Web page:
Green Heart
Genesis Down
Pride Of The Moor
Minstrel Boy
Come Down The Mountain
The Horses Of Petrock
The Lord Mayor's Boy
Parade Of Horses
Point To Point

Sunday, February 15, 2009

Chancey of the Maury River
Gigi Amateau, il
. Tim O'Brien (cover)
2008, Candlewick Press

An aged schoolhorse named Chancey recalls his early life, the circumstances that led to his semi-abandonment, and his second chance at greatness as the beloved horse of a little girl.

Bred to be a snowflake Appaloosa, Chancey turned out to be a nearly albino foal. His disgusted breeder never forgave him the disappointment, especially when his beautiful dam died in a freak accident soon after his birth. But Monique kept the oddly pale horse, using him as a school horse to teach children to ride.

My prior career as a school horse had been long and diversified. In my youth, I introduced dozens of girls to the artistry of dressage. I carried many a young man through the mechanics of learning to jump....for twenty or so faithful years, I had schooled without complaint, nearly every day and often for many hours

But when Monique falls on hard times and has to sell her horses, no former student steps forward to buy the aging gelding. Chancey recognizes the reasons he was never a favorite; his odd, semi-albino appearance, the rejection of his owner, and his own grumpy demeanor.

In all my days at Monique's as a school horse, I was a reliable worker but had a reputation as being difficult, even mean.

He tries to push away Claire, the stuttering little girl who, suffering from her parents' divorce, forms a bond with the bony old gelding who's brought to live at the Maury River Stables. But she won't have it. She showers him with affection and attention, and for the first time since his dam's untimely death twenty years earlier, Chancey is tempted to develop affection for another living being.

Together, horse and girl do manage to achieve greatness.

Well-written, with many homages to the classic children's stories; the Black Beauty-like style, the horse-becoming-great theme of National Velvet, the 'love makes us real' ethic of books from The Velveteen Rabbit to The Little Prince to Pinnochio.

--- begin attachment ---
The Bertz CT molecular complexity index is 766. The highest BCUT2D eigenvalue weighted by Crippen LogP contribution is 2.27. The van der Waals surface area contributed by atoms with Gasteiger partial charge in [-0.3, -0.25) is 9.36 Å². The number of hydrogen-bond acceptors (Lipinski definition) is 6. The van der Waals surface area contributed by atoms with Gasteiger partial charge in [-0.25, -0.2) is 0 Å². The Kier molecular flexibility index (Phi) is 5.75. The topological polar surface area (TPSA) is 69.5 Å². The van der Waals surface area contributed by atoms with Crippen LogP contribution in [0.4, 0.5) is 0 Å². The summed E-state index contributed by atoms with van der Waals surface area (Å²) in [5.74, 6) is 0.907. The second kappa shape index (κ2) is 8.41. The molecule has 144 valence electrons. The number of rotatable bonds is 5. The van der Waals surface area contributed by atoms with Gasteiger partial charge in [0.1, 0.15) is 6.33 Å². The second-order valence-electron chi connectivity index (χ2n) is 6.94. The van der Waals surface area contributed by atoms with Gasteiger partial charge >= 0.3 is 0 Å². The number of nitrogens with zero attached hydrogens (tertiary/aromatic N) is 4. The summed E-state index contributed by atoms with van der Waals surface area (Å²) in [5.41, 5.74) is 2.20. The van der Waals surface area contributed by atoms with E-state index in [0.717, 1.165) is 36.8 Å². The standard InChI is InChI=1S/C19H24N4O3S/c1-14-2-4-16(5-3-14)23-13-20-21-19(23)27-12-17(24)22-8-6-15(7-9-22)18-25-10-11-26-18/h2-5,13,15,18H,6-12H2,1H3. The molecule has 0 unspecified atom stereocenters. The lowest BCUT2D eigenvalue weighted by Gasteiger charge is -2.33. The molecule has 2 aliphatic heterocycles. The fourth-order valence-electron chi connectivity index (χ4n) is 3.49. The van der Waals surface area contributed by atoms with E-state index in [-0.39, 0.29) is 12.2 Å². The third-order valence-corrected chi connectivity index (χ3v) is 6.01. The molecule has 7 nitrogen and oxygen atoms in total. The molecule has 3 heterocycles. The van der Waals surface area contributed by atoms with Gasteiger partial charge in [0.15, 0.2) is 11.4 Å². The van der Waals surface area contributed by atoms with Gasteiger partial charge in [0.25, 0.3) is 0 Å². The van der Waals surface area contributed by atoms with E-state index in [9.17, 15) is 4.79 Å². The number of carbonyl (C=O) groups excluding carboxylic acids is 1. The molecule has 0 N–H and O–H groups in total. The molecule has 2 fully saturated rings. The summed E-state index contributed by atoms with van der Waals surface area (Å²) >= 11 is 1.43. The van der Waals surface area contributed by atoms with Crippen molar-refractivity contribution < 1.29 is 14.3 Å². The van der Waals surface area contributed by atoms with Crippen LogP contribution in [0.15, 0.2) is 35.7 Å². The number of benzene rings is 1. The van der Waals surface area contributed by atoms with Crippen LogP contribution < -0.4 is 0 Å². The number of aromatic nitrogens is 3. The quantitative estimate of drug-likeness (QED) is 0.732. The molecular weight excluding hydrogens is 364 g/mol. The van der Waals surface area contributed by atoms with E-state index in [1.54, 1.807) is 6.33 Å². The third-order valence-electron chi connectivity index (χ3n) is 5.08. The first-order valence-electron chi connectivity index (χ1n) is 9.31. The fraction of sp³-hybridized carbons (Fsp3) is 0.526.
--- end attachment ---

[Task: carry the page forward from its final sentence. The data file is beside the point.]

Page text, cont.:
I suppose, if you have never before been any girl's or boy's favorite horse, no heart longs for you.

The ruminative style is nice, but possibly too old for children to readily accept. The esoteric horsey-language (hunter shows, gelded, etc.), and the fanciful adventures (the horse deliberately leading a person to a clue) are also at odds.

Horse Themes
Horse Show

The Blue Ridge and Allegheny Mountains

Chancey - white Appaloosa gelding
Starry Night/Dam - black snowflake Appaloosa mare
Gwen - blood bay Hanoverian mare
Daisy - Welsh cob mare
Princess - Arab mare
Dante - black Thoroughbred gelding
Macadoo - blond sorrel Belgian gelding

About the Author
Author Website

Other Books by the Author
Claiming Georgia Tate
A Certain Strain Of Peculiar

Friday, February 13, 2009

Wild Pony Island
Stephen Meader, il. Charles Beck
1959, Harcourt Brace

14-year-old Rick Landon is a sullen, fatherless kid growing up in an impoverished Brooklyn neighborhood. When he gets into a gang, his mother decides to move the little family south to her home town, the North Carolina island of Ocracoke. There Rick is transformed from listless punk to clean-cut boy by the influences of small town life, the country's only equine Boy Scout troop and a stern male relative. And, of course, his love for the palomino stallion called Dandelion.

The writing is disappointing. The indirect voice and awkward sentence construction saps interesting and eventful scenes of most of their life:

Rick hung on. One spine-jarring jolt followed another, but he managed to land back in the saddle each time. Then the young horse sunfished, twisting in the air till his rider was dizzy. Both feet had lost the stirrups now, and Rick knew his luck was about to run out.

Rick's desire to be a cowboy is fulfilled on Ocracoke, where apparently only boys ride the wild ponies. His mother, raised on the island, meets Dandelion one day; her lordly young son tells her to feed the horse an apple, and "She held the fruit out timidly." The breaking methods come across as brutal and ridiculous today - did the kid really have to climb on a young horse the very first time he'd ever been in a corral? The villain of the piece, Windy Jenkins, is the only unfriendly kid on the island and he's quickly dispatched.